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3 ways reality is about to get mixed, according to the inventor of the HoloLens

3 ways reality is about to get mixed, according to the inventor of the HoloLens
OnSight developer Nat Guy, wearing a HoloLens, demonstrates a gestural command for OnSight’s virtual drop-down menu. [Photo: Susan Karlin]

You might have heard that we’re on the cusp of a new technology—mixed reality—that’s something like a combination of augmented and virtual reality. And while it’s a technology many companies are likely to get behind in the future, Microsoft has been the pioneer, primarily with its HoloLens device, and to some extent with a series of third-party “mixed reality” headsets that are really more like VR hardware.

We’ve been on this cusp for awhile now; mostly AR remains relegated to industrial and specialized uses, like medicine. Still, 2018 looks promising for mixed reality, according to the inventor of the HoloLens. In a post today, Alex Kipman, now a chief technical fellow in Microsoft’s operating group, laid out his three-part vision for what this year holds for the industry—and hinted at some of the future of the HoloLens:

  • Mixed reality mixed with artificial intelligence: Being able to combine physical digital worlds into a single medium (mixed reality) makes it possible to “build experiences where people, places, and things become independent of the physical location and can interact with their digital counterparts,” Kipman writes. Adding AI takes it even further, “giving us superpowers over space and time.” Microsoft, which teased HoloLens 2.0 last July, has described a new Holographic Processing Unit that could implement neural networks on the device itself.

Kipman adds that a “mixed reality cloud”—part of Microsoft’s ongoing push toward cloud services—will continue to enable the computing power that in turn enables AI in mixed reality. “Cloud-assisted AI for understanding physical objects is happening today,” he opines. “Combining this with mixed reality will enable us to deliver persistent mixed reality experiences with people, places, and things.”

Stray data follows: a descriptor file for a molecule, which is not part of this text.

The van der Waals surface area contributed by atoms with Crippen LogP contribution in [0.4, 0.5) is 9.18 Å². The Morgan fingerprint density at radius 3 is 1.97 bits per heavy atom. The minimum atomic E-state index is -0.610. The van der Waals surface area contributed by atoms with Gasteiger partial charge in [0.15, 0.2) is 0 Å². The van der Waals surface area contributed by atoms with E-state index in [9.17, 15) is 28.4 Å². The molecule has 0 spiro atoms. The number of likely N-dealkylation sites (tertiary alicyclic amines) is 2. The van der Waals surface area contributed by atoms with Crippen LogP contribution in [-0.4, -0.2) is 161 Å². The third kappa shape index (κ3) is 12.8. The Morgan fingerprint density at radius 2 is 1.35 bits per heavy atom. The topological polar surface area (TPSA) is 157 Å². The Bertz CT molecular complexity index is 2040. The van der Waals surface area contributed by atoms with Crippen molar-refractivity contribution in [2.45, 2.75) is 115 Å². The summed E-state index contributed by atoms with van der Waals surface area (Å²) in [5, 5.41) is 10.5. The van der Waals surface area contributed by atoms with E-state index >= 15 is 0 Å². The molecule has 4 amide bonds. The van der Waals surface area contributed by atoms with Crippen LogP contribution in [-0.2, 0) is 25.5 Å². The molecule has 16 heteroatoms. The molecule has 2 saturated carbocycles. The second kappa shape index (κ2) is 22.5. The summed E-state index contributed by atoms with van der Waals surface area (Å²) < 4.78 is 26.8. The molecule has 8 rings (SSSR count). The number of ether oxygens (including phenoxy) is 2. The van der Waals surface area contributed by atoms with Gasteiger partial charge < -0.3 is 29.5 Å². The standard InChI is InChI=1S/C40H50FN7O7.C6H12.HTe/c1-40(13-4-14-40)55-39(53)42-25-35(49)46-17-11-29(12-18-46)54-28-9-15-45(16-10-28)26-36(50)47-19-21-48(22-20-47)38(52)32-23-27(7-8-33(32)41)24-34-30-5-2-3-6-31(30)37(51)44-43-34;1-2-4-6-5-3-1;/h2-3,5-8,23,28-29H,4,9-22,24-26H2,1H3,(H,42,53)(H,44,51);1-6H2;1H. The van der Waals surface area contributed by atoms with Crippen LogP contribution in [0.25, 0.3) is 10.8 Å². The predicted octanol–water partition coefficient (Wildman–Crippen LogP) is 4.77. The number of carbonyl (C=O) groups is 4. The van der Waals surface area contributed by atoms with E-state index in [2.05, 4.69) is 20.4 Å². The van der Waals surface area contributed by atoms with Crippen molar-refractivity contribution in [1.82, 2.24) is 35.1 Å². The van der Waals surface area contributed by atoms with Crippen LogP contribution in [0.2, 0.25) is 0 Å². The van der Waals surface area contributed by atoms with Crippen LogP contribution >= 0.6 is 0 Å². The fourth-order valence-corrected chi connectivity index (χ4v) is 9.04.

• Combining augmented and virtual reality: This is the core of Microsoft’s mixed reality technology, and going forward, Kipman imagines scenarios where someone is using HoloLens for work and decides to teleport a collaborator in to discuss a work project. That person will be able to do so, he says, using a more traditional VR headset. Similarly, he believes mixed reality will allow multiple people to share “presence,” working alongside each other, regardless of where they are.
  • Immersive communication: Kipman thinks mixed reality could provide a solution to the loneliness many people feel when using technology. “For me, the killer app will be social communication,” he writes, “experiences that tear down the walls of isolation.”

This is likely tied to Microsoft’s acquisition of AltspaceVR, a social VR company that struggled to make it on its own, and eventually shut down only to be rescued by Kipman’s team.

And of course, there are other companies working on similar technologies, including Facebook, VR Chat, and others. That’s not to mention other expected future competitors in augmented reality, including Apple, Magic Leap, and Samsung.

Read moreThe Unreal, Bleeding-Edge Tech That’s Helping Doctors Make The Cut 

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